Officials express confidence in Indy 500 security plan

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Indianapolis Motor Speedway officials and Indiana State Police say they are confident in their security plan for this year's Indianapolis 500 and won't remove trash cans from the track in response to deadly blasts at the Boston Marathon.

State police Sgt. Brian Olehy said during a news conference Tuesday that officers will conduct frequent security sweeps of garbage cans but won't remove them because doing so would pose a health hazard.

Speedway spokesman Doug Boles said about 60 people met Tuesday to discuss how to respond to an incident like the Boston bombings. He said the exercise was one of dozens of public safety meetings held each year.

The exercise included public safety officials and representatives from hospitals and the National Weather Service.

The Indianapolis 500 is May 26.


  • The Only Thing We Have To Fear Is Fear Itself
    One sure sign the Indianapolis 500 is as strong as ever is the willful hostility and selective ignorance of a handful of critics who obsessively trip over themselves to offer mostly off-topic commentary about it. That's too bad. I am also not personally worried about the potential shenanigans of mayhem causers either. The news media does a great job of whipping the public up into a scared frenzy over random acts of violence but if we worry about bombs and terrorism they win. I've been going for 48 years and won't stop now.
  • Actually
    The only place the Indy 500 is the number one sporting event in the world is on their own Wiki. In fact, if you check out the Forbes list of top 10 sporting events, it doesn't even make the list, but the Daytona 500 does. Sorry. And, we are, in fact, giving the IMS taxpayer monies to the tune of $100 million. You can read about it right on this very site. Sorry, again.
  • User tax
    Ummm....you do realize the money for the speedway is mostly coming from a $1 fee imposed on speedway event tickets and from racino taxes. All other money is from a new TIF district. IMS has brought more tax money to the state than the state could ever repay to IMS. Also still the LARGEST 1 day sporting even in the WORLD. Be proud of your community assets and Get a clue.
  • Speedball? Hairball!
    They're still running the 500? Who knew? Nobody has cared about this race for decades now, and I figured with their taxpayer bailout that they might not even run this year. It's just a matter of time before the track is sold and redeveloped into apartments for upwardly mobile gay couples. Perhaps there will be a wedding chapel as well. Doesn't matter. I don't support businesses that demand taxpayer bailouts and anyone who does really isn't worth protecting. Just my 2 cents.

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  1. Aaron is my fav!

  2. Let's see... $25M construction cost, they get $7.5M back from federal taxpayers, they're exempt from business property tax and use tax so that's about $2.5M PER YEAR they don't have to pay, permitting fees are cut in half for such projects, IPL will give them $4K under an incentive program, and under IPL's VFIT they'll be selling the power to IPL at 20 cents / kwh, nearly triple what a gas plant gets, about $6M / year for the 150-acre combined farms, and all of which is passed on to IPL customers. No jobs will be created either other than an handful of installers for a few weeks. Now here's the fun part...the panels (from CHINA) only cost about $5M on Alibaba, so where's the rest of the $25M going? Are they marking up the price to drive up the federal rebate? Indy Airport Solar Partners II LLC is owned by local firms Johnson-Melloh Solutions and Telemon Corp. They'll gross $6M / year in triple-rate power revenue, get another $12M next year from taxpayers for this new farm, on top of the $12M they got from taxpayers this year for the first farm, and have only laid out about $10-12M in materials plus installation labor for both farms combined, and $500K / year in annual land lease for both farms (est.). Over 15 years, that's over $70M net profit on a $12M investment, all from our wallets. What a boondoggle. It's time to wise up and give Thorium Energy your serious consideration. See http://energyfromthorium.com to learn more.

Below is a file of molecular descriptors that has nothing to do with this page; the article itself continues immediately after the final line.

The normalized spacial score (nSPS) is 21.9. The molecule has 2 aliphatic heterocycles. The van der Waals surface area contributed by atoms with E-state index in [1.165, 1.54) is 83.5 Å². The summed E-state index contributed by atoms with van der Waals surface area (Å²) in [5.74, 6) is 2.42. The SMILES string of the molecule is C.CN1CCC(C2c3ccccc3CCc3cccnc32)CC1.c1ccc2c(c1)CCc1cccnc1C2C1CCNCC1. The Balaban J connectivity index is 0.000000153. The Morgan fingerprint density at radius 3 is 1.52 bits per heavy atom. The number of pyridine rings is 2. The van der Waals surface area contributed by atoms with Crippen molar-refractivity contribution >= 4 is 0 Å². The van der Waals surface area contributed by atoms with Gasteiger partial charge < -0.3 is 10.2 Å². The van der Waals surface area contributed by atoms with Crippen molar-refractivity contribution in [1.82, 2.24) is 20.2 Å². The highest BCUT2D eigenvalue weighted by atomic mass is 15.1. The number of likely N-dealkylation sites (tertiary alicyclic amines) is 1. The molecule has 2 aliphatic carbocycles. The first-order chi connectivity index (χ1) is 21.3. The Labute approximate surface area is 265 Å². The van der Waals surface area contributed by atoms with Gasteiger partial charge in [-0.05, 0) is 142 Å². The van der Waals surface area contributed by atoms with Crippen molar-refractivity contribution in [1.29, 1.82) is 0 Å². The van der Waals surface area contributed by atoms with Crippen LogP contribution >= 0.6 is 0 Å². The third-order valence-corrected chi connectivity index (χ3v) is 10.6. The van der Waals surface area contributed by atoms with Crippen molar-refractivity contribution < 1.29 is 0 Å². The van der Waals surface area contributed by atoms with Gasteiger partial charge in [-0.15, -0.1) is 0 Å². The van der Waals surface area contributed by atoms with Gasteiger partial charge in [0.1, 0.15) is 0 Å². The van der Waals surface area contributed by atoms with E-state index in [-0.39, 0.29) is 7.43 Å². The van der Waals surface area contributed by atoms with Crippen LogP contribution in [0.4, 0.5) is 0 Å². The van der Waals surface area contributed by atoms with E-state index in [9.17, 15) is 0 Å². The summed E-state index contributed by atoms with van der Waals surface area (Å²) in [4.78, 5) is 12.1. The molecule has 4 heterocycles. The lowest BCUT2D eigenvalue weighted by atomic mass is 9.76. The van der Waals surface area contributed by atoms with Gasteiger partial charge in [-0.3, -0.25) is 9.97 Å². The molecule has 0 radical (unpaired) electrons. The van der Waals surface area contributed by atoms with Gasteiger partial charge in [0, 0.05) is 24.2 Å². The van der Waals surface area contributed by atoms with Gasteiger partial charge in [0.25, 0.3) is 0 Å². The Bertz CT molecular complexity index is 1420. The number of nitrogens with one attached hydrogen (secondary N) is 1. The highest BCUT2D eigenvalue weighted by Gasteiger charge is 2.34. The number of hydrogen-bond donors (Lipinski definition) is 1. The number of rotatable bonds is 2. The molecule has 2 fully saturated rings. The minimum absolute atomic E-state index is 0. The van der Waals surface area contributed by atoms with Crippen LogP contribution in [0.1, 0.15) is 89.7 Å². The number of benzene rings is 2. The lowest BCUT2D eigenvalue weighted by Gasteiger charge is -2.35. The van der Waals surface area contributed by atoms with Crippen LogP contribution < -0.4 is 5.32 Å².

3. Markus, I don't think a $2 Billion dollar surplus qualifies as saying we are out of money. Privatization does work. The government should only do what private industry can't or won't. What is proven is that any time the government tries to do something it costs more, comes in late and usually is lower quality.

  4. Some of the licenses that were added during Daniels' administration, such as requiring waiter/waitresses to be licensed to serve alcohol, are simply a way to generate revenue. At $35/server every 3 years, the state is generating millions of dollars on the backs of people who really need/want to work.

  5. I always giggle when I read comments from people complaining that a market is "too saturated" with one thing or another. What does that even mean? If someone is able to open and sustain a new business, whether you think there is room enough for them or not, more power to them. Personally, I love visiting as many of the new local breweries as possible. You do realize that most of these establishments include a dining component and therefore are pretty similar to restaurants, right? When was the last time I heard someone say "You know, I think we have too many locally owned restaurants"? Um, never...